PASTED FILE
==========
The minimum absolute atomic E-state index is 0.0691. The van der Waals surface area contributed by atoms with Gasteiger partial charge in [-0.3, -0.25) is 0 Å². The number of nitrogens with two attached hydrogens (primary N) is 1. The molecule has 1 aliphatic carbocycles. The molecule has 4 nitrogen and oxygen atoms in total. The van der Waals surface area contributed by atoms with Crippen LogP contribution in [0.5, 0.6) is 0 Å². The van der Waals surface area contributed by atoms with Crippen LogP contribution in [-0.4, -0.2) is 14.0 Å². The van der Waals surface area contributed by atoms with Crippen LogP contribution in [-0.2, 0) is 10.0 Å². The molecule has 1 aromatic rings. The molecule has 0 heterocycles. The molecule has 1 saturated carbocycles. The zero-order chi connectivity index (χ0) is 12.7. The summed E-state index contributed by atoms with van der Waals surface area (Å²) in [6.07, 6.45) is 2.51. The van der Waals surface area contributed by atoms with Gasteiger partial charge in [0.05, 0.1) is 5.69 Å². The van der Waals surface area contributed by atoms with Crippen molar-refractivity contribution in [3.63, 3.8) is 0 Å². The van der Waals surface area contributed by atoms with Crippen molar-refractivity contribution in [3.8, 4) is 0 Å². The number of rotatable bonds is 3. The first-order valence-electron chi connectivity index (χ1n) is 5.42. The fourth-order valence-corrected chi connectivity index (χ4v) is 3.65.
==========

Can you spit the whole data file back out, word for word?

The minimum absolute atomic E-state index is 0.0691. The van der Waals surface area contributed by atoms with Gasteiger partial charge in [-0.3, -0.25) is 0 Å². The number of nitrogens with two attached hydrogens (primary N) is 1. The molecule has 1 aliphatic carbocycles. The molecule has 4 nitrogen and oxygen atoms in total. The van der Waals surface area contributed by atoms with Crippen LogP contribution in [0.5, 0.6) is 0 Å². The van der Waals surface area contributed by atoms with Crippen LogP contribution in [-0.4, -0.2) is 14.0 Å². The van der Waals surface area contributed by atoms with Crippen LogP contribution in [-0.2, 0) is 10.0 Å². The molecule has 1 aromatic rings. The molecule has 0 heterocycles. The molecule has 1 saturated carbocycles. The zero-order chi connectivity index (χ0) is 12.7. The summed E-state index contributed by atoms with van der Waals surface area (Å²) in [6.07, 6.45) is 2.51. The van der Waals surface area contributed by atoms with Gasteiger partial charge in [0.05, 0.1) is 5.69 Å². The van der Waals surface area contributed by atoms with Crippen molar-refractivity contribution in [3.63, 3.8) is 0 Å². The van der Waals surface area contributed by atoms with Crippen molar-refractivity contribution in [3.8, 4) is 0 Å². The number of rotatable bonds is 3. The first-order valence-electron chi connectivity index (χ1n) is 5.42. The fourth-order valence-corrected chi connectivity index (χ4v) is 3.65.